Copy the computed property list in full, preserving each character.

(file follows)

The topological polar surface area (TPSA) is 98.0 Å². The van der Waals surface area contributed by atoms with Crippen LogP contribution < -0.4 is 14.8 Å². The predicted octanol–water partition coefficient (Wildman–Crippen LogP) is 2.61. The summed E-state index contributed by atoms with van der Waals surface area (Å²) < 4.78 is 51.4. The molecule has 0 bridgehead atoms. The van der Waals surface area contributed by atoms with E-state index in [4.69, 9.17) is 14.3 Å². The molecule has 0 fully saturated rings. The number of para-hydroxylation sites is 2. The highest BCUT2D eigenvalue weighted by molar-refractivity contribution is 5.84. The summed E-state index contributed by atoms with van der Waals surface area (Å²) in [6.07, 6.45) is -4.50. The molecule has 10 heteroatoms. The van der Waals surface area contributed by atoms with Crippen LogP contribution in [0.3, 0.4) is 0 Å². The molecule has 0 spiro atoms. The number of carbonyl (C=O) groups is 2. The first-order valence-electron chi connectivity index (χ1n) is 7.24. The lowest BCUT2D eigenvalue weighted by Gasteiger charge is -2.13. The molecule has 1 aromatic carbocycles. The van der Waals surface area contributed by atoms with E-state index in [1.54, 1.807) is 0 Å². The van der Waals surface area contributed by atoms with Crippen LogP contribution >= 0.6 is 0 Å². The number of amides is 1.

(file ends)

The topological polar surface area (TPSA) is 98.0 Å². The van der Waals surface area contributed by atoms with Crippen LogP contribution < -0.4 is 14.8 Å². The predicted octanol–water partition coefficient (Wildman–Crippen LogP) is 2.61. The summed E-state index contributed by atoms with van der Waals surface area (Å²) < 4.78 is 51.4. The molecule has 0 bridgehead atoms. The van der Waals surface area contributed by atoms with E-state index in [4.69, 9.17) is 14.3 Å². The molecule has 0 fully saturated rings. The number of para-hydroxylation sites is 2. The highest BCUT2D eigenvalue weighted by molar-refractivity contribution is 5.84. The summed E-state index contributed by atoms with van der Waals surface area (Å²) in [6.07, 6.45) is -4.50. The molecule has 10 heteroatoms. The van der Waals surface area contributed by atoms with Crippen LogP contribution in [0.3, 0.4) is 0 Å². The molecule has 0 spiro atoms. The number of carbonyl (C=O) groups is 2. The first-order valence-electron chi connectivity index (χ1n) is 7.24. The lowest BCUT2D eigenvalue weighted by Gasteiger charge is -2.13. The molecule has 1 aromatic carbocycles. The van der Waals surface area contributed by atoms with E-state index in [1.54, 1.807) is 0 Å². The van der Waals surface area contributed by atoms with Crippen LogP contribution >= 0.6 is 0 Å². The number of amides is 1.